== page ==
Tom Clancy, who died in October 2013 at age 66, was best known for his many New York Times # 1 bestsellers in the techno-thriller spy genre he invented, but the author was not as renowned in the obscure world of estate tax allocation. That changed a bit in late August.
Mr. Clancy's $83 million dollar estate, which included an interest in the Baltimore Orioles as well as a large real estate holding in Maryland and a World War II tank, ended up owing almost $16 million in transfer taxes. Unfortunately the author's Will, according to the decision from a Baltimore probate judge, contained "inartfully drafted" direction on who should pay that tax.
The question presented to Judge Lewyn Scott Garrett was whether Alexandra Clancy, the decedent's second wife, and their child should have to pay estate taxes on the two-thirds of the estate they received from the author. Aligned against the widow were the four children from Mr. Clancy's first marriage who, in an interesting twist, argued Mrs. Clancy should get a larger share of the assets which, however, would be reduced by having to bear a portion of an even greater estate tax.
In many estate plans the provisions that determine who will be responsible for estate taxes can be almost an afterthought and not even deliberated with the client. When an estate that will be subject to estate tax is planned and there actually is a conversation about whose share will pay that tax, many clients prefer that discussion be simple and are often willing to accept the default estate tax allocation provision contained in the statutes of the state in which they reside. But simplicity may still not be realized. The default under the common law is that taxes are paid from the residue, but many states, Maryland included, consider equitable apportionment and have complicated estate tax apportionment statutes. When the taxable estate which is subject to such tax includes marital deduction provisions, retirement plans, accounts with surviving joint tenants or pay on death provisions, life insurance policies, partnership interests, one or more trusts and different categories of heirs and beneficiaries, the complications over who pays how much of the estate tax can increase.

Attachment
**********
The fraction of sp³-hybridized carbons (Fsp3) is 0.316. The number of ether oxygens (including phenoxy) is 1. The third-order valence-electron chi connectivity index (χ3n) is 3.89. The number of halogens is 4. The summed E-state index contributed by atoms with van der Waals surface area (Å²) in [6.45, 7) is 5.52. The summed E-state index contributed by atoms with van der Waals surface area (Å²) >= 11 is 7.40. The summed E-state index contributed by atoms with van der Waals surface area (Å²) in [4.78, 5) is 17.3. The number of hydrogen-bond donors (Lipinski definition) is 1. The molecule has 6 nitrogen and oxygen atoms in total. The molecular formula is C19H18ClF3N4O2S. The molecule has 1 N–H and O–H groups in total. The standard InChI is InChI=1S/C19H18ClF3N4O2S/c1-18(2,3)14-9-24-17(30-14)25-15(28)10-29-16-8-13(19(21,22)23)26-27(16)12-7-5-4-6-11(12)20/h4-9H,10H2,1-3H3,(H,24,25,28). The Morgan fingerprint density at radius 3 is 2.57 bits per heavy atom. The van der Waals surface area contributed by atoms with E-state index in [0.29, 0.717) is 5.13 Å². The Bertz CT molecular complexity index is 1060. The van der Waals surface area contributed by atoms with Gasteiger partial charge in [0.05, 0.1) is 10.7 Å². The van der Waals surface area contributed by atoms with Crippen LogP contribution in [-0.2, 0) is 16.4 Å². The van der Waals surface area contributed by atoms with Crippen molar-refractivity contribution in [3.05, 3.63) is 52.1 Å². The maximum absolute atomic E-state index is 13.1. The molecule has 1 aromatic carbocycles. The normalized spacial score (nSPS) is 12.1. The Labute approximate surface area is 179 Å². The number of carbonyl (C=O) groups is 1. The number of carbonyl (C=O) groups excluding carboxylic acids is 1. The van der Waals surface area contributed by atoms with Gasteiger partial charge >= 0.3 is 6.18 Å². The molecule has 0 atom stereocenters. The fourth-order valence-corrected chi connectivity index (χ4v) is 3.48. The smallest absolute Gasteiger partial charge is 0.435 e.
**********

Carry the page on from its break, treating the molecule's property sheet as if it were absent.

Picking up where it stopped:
For Mr. Clancy’s estate tax, Judge Garrett took the position that the language in his Will showed an intent that Alexandra Clancy not be responsible for estate tax on her share of his estate.
The decision of a Los Angeles probate judge this past Monday provides a glimpse not only into the private lives of owners of an NBA franchise, but also into arenas which often confront elderly couples – trusts, competency, accusations of undue influence, mental examinations, and conservatorships.
Judge Michael Levanas, in the Sterling Family Trust matter, evaluated the testimony of both Shelly Sterling and Donald Sterling, found Mrs. Sterling to be more credible and issued a tentative oral ruling giving her authority to move forward with the sale of the Los Angeles Clippers for $2 billion to former Microsoft CEO Steve Ballmer. Mrs. Sterling entered into the sale as the sole trustee.
Many husband and wife trust agreements contain trustee provisions similar to that found in the Sterling Trust, allowing one spouse to take over administration of the trust if two doctors find the other spouse to be mentally incompetent. An organic brain disease, such as dementia or Alzheimer’s disease, that results in progressive mental decline, often does not provide a clear line demonstrating lack of competence. This leaves room for debate on when precisely an individual should no longer have a “say” in his or her affairs and whether decisions made during a time of vulnerability should be binding at a later time.
One issue Donald Sterling’s attorneys argued to Judge Levanas was that Shelly Sterling had tricked him into being examined by the two doctors. Earlier this month, Mr. Sterling’s attorneys had unsuccessfully argued that medical privacy rules such as those under HIPPA (the Health Insurance Portability and Accountability Act) and the California Confidentiality of Medical Information Act should keep out the doctors’ testimony. Counsel for Mr. Sterling also argued that Mr. Sterling had revoked the trust last month. That revocation, if upheld, would have caused $500 million in trust debt to become due. Yet another argument from Mr. Sterling ,which didn’t impress Judge Levanas last week, was that he should be allowed to put on testimony as to the ‘intent’ of the trust document.
The July 28th ruling was an oral decision, and like many probate orders is appealable, but Judge Levanas indicated there would not be a stay of the ruling during the pendency of the anticipated appeal. Since the NBA put a September 15th deadline on the sale, that aspect of the order was especially good news to Mr. Ballmer, Mrs. Sterling and the NBA.